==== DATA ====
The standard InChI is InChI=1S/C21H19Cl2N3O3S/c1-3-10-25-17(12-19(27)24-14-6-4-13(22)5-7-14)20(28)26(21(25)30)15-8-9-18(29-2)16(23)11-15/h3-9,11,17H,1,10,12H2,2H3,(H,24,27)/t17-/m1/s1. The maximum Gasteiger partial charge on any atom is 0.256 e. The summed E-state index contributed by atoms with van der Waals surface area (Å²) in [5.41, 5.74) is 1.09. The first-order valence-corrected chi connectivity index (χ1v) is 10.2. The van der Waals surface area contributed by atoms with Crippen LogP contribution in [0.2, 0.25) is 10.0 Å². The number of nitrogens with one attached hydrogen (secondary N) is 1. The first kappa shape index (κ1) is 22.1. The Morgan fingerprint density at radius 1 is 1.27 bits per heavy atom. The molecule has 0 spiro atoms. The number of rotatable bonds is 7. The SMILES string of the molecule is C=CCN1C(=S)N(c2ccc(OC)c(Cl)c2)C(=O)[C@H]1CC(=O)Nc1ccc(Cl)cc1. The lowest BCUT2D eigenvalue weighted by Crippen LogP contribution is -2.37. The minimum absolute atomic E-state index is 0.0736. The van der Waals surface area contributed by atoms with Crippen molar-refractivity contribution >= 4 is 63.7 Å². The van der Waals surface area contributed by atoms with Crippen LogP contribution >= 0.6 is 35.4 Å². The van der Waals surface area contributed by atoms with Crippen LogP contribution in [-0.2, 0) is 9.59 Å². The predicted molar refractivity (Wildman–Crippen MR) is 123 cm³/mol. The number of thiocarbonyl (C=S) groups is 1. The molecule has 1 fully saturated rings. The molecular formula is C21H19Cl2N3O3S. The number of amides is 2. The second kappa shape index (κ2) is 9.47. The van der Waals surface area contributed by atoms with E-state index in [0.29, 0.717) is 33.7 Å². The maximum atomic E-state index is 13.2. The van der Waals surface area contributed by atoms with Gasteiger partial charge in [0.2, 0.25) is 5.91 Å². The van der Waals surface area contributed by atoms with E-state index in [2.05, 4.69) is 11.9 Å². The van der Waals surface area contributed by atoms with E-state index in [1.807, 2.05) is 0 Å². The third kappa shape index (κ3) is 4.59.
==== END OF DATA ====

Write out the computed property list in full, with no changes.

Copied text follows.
The standard InChI is InChI=1S/C21H19Cl2N3O3S/c1-3-10-25-17(12-19(27)24-14-6-4-13(22)5-7-14)20(28)26(21(25)30)15-8-9-18(29-2)16(23)11-15/h3-9,11,17H,1,10,12H2,2H3,(H,24,27)/t17-/m1/s1. The maximum Gasteiger partial charge on any atom is 0.256 e. The summed E-state index contributed by atoms with van der Waals surface area (Å²) in [5.41, 5.74) is 1.09. The first-order valence-corrected chi connectivity index (χ1v) is 10.2. The van der Waals surface area contributed by atoms with Crippen LogP contribution in [0.2, 0.25) is 10.0 Å². The number of nitrogens with one attached hydrogen (secondary N) is 1. The first kappa shape index (κ1) is 22.1. The Morgan fingerprint density at radius 1 is 1.27 bits per heavy atom. The molecule has 0 spiro atoms. The number of rotatable bonds is 7. The SMILES string of the molecule is C=CCN1C(=S)N(c2ccc(OC)c(Cl)c2)C(=O)[C@H]1CC(=O)Nc1ccc(Cl)cc1. The lowest BCUT2D eigenvalue weighted by Crippen LogP contribution is -2.37. The minimum absolute atomic E-state index is 0.0736. The van der Waals surface area contributed by atoms with Crippen molar-refractivity contribution >= 4 is 63.7 Å². The van der Waals surface area contributed by atoms with Crippen LogP contribution >= 0.6 is 35.4 Å². The van der Waals surface area contributed by atoms with Crippen LogP contribution in [-0.2, 0) is 9.59 Å². The predicted molar refractivity (Wildman–Crippen MR) is 123 cm³/mol. The number of thiocarbonyl (C=S) groups is 1. The molecule has 1 fully saturated rings. The molecular formula is C21H19Cl2N3O3S. The number of amides is 2. The second kappa shape index (κ2) is 9.47. The van der Waals surface area contributed by atoms with E-state index in [0.29, 0.717) is 33.7 Å². The maximum atomic E-state index is 13.2. The van der Waals surface area contributed by atoms with Gasteiger partial charge in [0.2, 0.25) is 5.91 Å². The van der Waals surface area contributed by atoms with E-state index in [2.05, 4.69) is 11.9 Å². The van der Waals surface area contributed by atoms with E-state index in [1.807, 2.05) is 0 Å². The third kappa shape index (κ3) is 4.59.